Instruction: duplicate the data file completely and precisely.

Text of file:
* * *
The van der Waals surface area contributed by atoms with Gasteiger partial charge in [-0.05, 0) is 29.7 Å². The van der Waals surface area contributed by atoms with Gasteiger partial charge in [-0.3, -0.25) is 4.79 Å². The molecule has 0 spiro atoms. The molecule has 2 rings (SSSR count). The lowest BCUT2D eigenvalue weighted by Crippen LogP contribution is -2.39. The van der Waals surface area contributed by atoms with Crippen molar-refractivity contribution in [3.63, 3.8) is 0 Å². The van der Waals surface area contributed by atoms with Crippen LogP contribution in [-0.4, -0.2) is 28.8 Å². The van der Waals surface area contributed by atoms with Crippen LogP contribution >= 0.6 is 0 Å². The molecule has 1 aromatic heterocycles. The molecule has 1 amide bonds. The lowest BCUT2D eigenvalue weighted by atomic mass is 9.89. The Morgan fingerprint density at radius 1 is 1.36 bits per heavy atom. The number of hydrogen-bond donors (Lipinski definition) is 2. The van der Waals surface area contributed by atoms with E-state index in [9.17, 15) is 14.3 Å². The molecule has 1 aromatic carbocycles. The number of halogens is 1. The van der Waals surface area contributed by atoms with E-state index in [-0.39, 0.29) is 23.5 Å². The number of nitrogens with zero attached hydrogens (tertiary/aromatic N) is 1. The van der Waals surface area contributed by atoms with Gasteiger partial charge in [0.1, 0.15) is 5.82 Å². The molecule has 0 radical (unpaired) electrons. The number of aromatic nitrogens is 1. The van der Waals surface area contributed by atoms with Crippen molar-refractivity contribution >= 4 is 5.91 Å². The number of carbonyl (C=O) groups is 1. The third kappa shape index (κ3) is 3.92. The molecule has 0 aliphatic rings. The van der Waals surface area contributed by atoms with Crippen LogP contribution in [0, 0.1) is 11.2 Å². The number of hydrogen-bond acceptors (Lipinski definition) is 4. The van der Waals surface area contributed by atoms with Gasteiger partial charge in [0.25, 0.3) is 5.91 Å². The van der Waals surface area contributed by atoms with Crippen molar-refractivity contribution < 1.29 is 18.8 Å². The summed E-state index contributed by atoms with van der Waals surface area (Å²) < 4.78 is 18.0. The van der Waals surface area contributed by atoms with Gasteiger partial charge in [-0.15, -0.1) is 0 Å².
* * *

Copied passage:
The van der Waals surface area contributed by atoms with Gasteiger partial charge in [-0.05, 0) is 29.7 Å². The van der Waals surface area contributed by atoms with Gasteiger partial charge in [-0.3, -0.25) is 4.79 Å². The molecule has 0 spiro atoms. The molecule has 2 rings (SSSR count). The lowest BCUT2D eigenvalue weighted by Crippen LogP contribution is -2.39. The van der Waals surface area contributed by atoms with Crippen molar-refractivity contribution in [3.63, 3.8) is 0 Å². The van der Waals surface area contributed by atoms with Crippen LogP contribution in [-0.4, -0.2) is 28.8 Å². The van der Waals surface area contributed by atoms with Crippen LogP contribution >= 0.6 is 0 Å². The molecule has 1 aromatic heterocycles. The molecule has 1 amide bonds. The lowest BCUT2D eigenvalue weighted by atomic mass is 9.89. The Morgan fingerprint density at radius 1 is 1.36 bits per heavy atom. The number of hydrogen-bond donors (Lipinski definition) is 2. The van der Waals surface area contributed by atoms with E-state index in [9.17, 15) is 14.3 Å². The molecule has 1 aromatic carbocycles. The number of halogens is 1. The van der Waals surface area contributed by atoms with E-state index in [-0.39, 0.29) is 23.5 Å². The number of nitrogens with zero attached hydrogens (tertiary/aromatic N) is 1. The van der Waals surface area contributed by atoms with Gasteiger partial charge in [0.1, 0.15) is 5.82 Å². The molecule has 0 radical (unpaired) electrons. The number of aromatic nitrogens is 1. The van der Waals surface area contributed by atoms with Crippen molar-refractivity contribution >= 4 is 5.91 Å². The number of carbonyl (C=O) groups is 1. The third kappa shape index (κ3) is 3.92. The molecule has 0 aliphatic rings. The van der Waals surface area contributed by atoms with Crippen LogP contribution in [0, 0.1) is 11.2 Å². The number of hydrogen-bond acceptors (Lipinski definition) is 4. The van der Waals surface area contributed by atoms with Gasteiger partial charge in [0.25, 0.3) is 5.91 Å². The van der Waals surface area contributed by atoms with Crippen molar-refractivity contribution < 1.29 is 18.8 Å². The summed E-state index contributed by atoms with van der Waals surface area (Å²) < 4.78 is 18.0. The van der Waals surface area contributed by atoms with Gasteiger partial charge in [-0.15, -0.1) is 0 Å².